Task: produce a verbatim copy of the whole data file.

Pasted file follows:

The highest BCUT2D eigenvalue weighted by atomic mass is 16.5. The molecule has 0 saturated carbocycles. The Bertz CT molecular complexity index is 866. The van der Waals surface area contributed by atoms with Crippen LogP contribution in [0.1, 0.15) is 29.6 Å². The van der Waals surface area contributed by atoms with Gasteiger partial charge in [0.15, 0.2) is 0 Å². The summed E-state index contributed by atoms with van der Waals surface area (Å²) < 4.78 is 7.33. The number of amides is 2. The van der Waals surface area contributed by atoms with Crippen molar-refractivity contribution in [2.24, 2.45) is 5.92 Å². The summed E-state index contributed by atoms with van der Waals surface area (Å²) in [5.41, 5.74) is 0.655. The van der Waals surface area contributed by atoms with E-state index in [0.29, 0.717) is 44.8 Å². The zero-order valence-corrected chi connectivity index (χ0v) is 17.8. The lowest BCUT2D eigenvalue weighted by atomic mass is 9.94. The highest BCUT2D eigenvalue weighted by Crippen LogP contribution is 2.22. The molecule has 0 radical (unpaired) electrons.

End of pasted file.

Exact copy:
The highest BCUT2D eigenvalue weighted by atomic mass is 16.5. The molecule has 0 saturated carbocycles. The Bertz CT molecular complexity index is 866. The van der Waals surface area contributed by atoms with Crippen LogP contribution in [0.1, 0.15) is 29.6 Å². The van der Waals surface area contributed by atoms with Gasteiger partial charge in [0.15, 0.2) is 0 Å². The summed E-state index contributed by atoms with van der Waals surface area (Å²) < 4.78 is 7.33. The number of amides is 2. The van der Waals surface area contributed by atoms with Crippen molar-refractivity contribution in [2.24, 2.45) is 5.92 Å². The summed E-state index contributed by atoms with van der Waals surface area (Å²) in [5.41, 5.74) is 0.655. The van der Waals surface area contributed by atoms with E-state index in [0.29, 0.717) is 44.8 Å². The zero-order valence-corrected chi connectivity index (χ0v) is 17.8. The lowest BCUT2D eigenvalue weighted by atomic mass is 9.94. The highest BCUT2D eigenvalue weighted by Crippen LogP contribution is 2.22. The molecule has 0 radical (unpaired) electrons.